I also blog frequently on the Yesod Web Framework blog, as well as the FP Complete blog.

Rule of Three - Parameters, Iterators, and Closures - Rust Crash Course lesson 5 - exercise solutions

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Below are the solutions to the exercises from the last Rust Crash Course lesson, “Rule of Three - Parameters, Iterators, and Closures.”

This post is part of a series based on teaching Rust at FP Complete. If you’re reading this post outside of the blog, you can find links to all posts in the series at the top of the introduction post. You can also subscribe to the RSS feed.

Exercise 1

fn double(x: &mut u32) {
    *x *= 2;
}

fn main() {
    let mut x = 5;
    double(&mut x);
    println!("{}", x);
}

Notice that the variable x does not need to be mutable, since we’re only modifying the value it references.

Exercise 2

The (IMO) straightforward solution is:

struct InfiniteUnit;

impl IntoIterator for InfiniteUnit {
    type Item = ();
    type IntoIter = InfiniteUnitIter;

    fn into_iter(self) -> Self::IntoIter {
        InfiniteUnitIter
    }
}

struct InfiniteUnitIter;

impl Iterator for InfiniteUnitIter {
    type Item = ();
    fn next(&mut self) -> Option<()> {
        Some(())
    }
}

fn main() {
    let mut count = 0;
    for _ in InfiniteUnit {
        count += 1;
        println!("count == {}", count);
        if count >= 5 {
            break;
        }
    }
}

However, if you want to be a bit more clever, there’s already a function in the standard library that creates an infinite iterator, called repeat. Using that, you can bypass the extra struct here:

struct InfiniteUnit;

impl IntoIterator for InfiniteUnit {
    type Item = ();
    type IntoIter = std::iter::Repeat<()>;

    fn into_iter(self) -> Self::IntoIter {
        std::iter::repeat(())
    }
}

fn main() {
    let mut count = 0;
    for _ in InfiniteUnit {
        count += 1;
        println!("count == {}", count);
        if count >= 5 {
            break;
        }
    }
}

Exercise 3

The closure version:

fn main() {
    let msg: &str = "Hi!";
    let say_hi = |msg| println!("{}", msg);
    say_hi(msg);
    say_hi(msg);
}

And the function version:

fn main() {
    let msg: &str = "Hi!";
    fn say_hi(msg: &str) {
        println!("{}", msg);
    }
    say_hi(msg);
    say_hi(msg);
}

Since say_hi is no longer referring to any variables in the local scope, it doesn’t need to be a closure.

Exercise 4

fn main() {
    call_with_hi(say_message);
    call_with_hi(say_message);
}

fn say_message(msg: &str) {
    println!("{}", msg);
}

fn call_with_hi<F>(f: F)
    where F: Fn(&str)
{
    f("Hi!");
}

Exercise 5

The first error message we get is:

error[E0599]: no method named `map` found for type `std::vec::Vec<u32>` in the current scope
 --> main.rs:5:23
  |
5 |         for i in nums.map(unimplemented!()) {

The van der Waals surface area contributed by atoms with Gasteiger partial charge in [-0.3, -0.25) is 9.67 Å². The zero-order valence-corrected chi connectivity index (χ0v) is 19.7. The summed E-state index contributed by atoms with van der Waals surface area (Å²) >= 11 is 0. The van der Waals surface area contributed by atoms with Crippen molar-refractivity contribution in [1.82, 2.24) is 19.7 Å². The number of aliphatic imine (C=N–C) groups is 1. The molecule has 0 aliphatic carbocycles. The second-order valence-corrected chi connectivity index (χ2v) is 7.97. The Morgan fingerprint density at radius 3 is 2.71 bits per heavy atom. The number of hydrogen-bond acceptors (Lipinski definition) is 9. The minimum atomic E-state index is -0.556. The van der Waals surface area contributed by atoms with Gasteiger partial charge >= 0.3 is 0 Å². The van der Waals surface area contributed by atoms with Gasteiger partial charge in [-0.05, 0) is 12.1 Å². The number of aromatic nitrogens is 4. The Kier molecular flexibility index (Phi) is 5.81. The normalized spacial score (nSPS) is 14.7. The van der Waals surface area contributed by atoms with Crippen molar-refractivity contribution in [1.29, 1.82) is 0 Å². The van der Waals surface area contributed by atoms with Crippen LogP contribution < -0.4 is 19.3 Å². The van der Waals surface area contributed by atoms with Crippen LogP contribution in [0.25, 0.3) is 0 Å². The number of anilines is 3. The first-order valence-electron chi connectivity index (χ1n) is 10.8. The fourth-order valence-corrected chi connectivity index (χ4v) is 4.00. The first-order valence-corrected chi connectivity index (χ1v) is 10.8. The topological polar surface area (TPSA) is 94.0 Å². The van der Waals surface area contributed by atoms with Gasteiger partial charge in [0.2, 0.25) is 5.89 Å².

|                       ^^^
  |
  = note: the method `map` exists but the following trait bounds were not satisfied:
          `&mut std::vec::Vec<u32> : std::iter::Iterator`
          `&mut [u32] : std::iter::Iterator`

Looks like we need to get an Iterator out of our nums. We have three different choices: into_iter(), iter(), and iter_mut(). Since we need to use the result multiple times, and don’t need any mutation, iter() seems like the right call. Once we replace nums.map with nums.iter().map, we can move on to the unimplemented!() bit.

We need a closure that will double a number. That’s pretty easy: |x| x * 2. Plugging that in works! Extra challenge: is that closure a FnOnce, FnMut, or Fn?

Exercise 6

You need to add a .unwrap() call on the create call:

use std::io::Write;
let mut file = std::fs::File::create("mylog.txt").unwrap();
file.write_all(b"I was clicked.\n");

Like this, you’ll get a warning from the compiler that you’ve ignored the Result coming from write_all. That’s bad practice, and the compiler is rightfully yelling at you. You can fix that with unwrap(). However, that’s also bad practice :).

Exercise 7

extern crate gtk;

use gtk::prelude::*;

use gtk::{Button, Window, WindowType};

use std::cell::RefCell;
use std::io::Write;

fn main() -> Result<(), Box<std::error::Error>> {
    gtk::init()?;

    let window = Window::new(WindowType::Toplevel);
    window.set_title("First GTK+ Program");
    window.set_default_size(350, 70);
    let button = Button::new_with_label("Click me!");
    window.add(&button);
    window.show_all();

    window.connect_delete_event(|_, _| {
        gtk::main_quit();
        Inhibit(false)
    });

    let file = std::fs::File::create("mylog.txt")?;
    let file = RefCell::new(file);
    button.connect_clicked(move |_| {
        match file.borrow_mut().write_all(b"I was clicked.\n") {
            Ok(()) => (),
            Err(e) => eprintln!("Error writing to file: {}", e),
        }
    });

    gtk::main();

    Ok(())
}

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